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DOI: 10.2139/ssrn.4088210
OpenAccess: Closed
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Geometry of Sedimentary Deposits and Evolution of the Landforms in the Chobe Enclave, Northern Botswana

Thuto Mokatse,Shlomy Vainer,James Irving,Christoph Μ. Schmidt,Boniface Kgosidintsi,Elisha Shemang,Éric P. Verrecchia

Landform
Geology
Sedimentary rock
2022
The imprint of neotectonics is frequently obscured in low-relief environments by the sedimentary cover. This is the case in the Chobe Enclave, part of a pristine region of the Middle Kalahari Basin in northern Botswana, where numerous fossil landforms, such as sand dunes, pans, sand ridges, and carbonate islands, can be observed but whose detailed origins are unclear. In this study, a combination of near-surface geophysical surveys, sedimentological analysis, and optically-stimulated luminescence (OSL) dating were used to study the relationship between landscape development and neotectonic activity in one region of the Chobe Enclave. Specifically, electrical resistivity tomography (ERT) and ground penetrating radar (GPR) surveys were used to define the lateral and vertical distribution of sedimentary deposits associated with a prominent sand ridge and its margins. Sedimentological analysis and OSL dating of soil samples from pits taken along the survey lines were then used to calibrate the geophysical results and establish a chronostratigraphical framework. Our results lead to the following hypotheses regarding the evolution of this part of the Chobe landscape: (i) during the Late Pleistocene (> ~25 ka), fluvial channels were buried due to epeirogenic related movements, resulting in paleo-channels; (ii) between ~25 ka and ~6 ka, a paleo-lake shoreline formed, which resulted in the linear eastern margin observed on the considered sand ridge. Erosional bounding surfaces suggest the syndepositional uplift of the sand ridge morphologies during this time; (iii) a neotectonic influence on the evolution of the landscape is revealed by the incision of the sand ridge forming fluvial watergaps since ~6 ka ago; and (iv) due to continuous aeolian and fluvial reworking, the western-most ridge became gradually isolated from the floodplain resulting in an inherited relief. In conclusion, this investigation allowed the deformation caused by epeirogenic-related movements acting on a low relief landscape to be characterized in terms of landforms and sedimentary body properties.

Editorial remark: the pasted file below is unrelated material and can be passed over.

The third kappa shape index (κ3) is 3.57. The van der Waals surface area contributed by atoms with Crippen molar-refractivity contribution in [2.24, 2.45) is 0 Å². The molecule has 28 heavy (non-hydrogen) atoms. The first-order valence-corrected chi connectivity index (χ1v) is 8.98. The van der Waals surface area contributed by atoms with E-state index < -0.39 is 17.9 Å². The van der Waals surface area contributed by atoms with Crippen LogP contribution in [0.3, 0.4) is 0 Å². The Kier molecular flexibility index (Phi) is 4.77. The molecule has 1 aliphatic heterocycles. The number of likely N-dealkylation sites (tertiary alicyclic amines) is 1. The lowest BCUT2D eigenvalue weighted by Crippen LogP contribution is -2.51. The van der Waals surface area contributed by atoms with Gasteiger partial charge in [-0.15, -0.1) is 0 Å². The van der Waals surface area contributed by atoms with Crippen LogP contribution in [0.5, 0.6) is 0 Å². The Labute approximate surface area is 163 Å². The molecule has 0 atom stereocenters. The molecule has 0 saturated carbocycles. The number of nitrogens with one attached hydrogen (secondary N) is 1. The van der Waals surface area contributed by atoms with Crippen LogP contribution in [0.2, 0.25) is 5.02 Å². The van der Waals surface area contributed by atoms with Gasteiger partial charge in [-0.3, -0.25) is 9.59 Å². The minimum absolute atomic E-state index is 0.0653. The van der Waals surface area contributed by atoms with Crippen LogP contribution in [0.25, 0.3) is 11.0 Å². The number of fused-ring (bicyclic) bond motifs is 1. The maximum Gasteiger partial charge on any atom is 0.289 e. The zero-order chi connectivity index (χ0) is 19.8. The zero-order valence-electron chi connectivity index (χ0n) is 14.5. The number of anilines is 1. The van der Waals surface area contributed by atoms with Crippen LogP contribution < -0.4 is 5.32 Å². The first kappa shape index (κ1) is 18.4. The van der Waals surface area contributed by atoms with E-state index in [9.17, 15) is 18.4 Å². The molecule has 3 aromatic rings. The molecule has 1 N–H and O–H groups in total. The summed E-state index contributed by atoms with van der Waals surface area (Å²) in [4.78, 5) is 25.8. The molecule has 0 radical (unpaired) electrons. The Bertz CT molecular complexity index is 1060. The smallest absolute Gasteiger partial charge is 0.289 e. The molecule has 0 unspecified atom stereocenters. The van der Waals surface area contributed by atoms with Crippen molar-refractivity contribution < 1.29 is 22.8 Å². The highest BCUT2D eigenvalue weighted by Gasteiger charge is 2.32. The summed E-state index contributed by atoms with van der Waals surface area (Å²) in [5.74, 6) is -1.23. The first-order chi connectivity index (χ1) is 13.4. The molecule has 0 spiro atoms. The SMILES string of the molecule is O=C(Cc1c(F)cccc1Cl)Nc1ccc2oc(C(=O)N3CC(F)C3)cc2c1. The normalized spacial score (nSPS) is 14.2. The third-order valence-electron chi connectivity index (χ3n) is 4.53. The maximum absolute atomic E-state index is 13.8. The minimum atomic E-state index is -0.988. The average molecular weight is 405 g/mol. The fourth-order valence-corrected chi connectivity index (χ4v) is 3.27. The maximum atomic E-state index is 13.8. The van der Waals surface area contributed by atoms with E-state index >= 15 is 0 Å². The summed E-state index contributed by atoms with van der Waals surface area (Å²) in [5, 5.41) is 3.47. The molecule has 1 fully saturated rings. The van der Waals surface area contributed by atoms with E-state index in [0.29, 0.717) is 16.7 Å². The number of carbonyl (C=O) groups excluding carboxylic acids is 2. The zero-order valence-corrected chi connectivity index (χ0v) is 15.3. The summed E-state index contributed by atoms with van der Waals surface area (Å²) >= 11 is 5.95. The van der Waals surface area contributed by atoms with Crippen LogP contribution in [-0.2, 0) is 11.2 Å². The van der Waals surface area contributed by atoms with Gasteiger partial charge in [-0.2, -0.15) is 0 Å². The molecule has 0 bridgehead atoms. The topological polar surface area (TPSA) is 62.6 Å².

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    Geometry of Sedimentary Deposits and Evolution of the Landforms in the Chobe Enclave, Northern Botswana” is a paper by Thuto Mokatse Shlomy Vainer James Irving Christoph Μ. Schmidt Boniface Kgosidintsi Elisha Shemang Éric P. Verrecchia published in 2022. It has an Open Access status of “closed”. You can read and download a PDF Full Text of this paper here.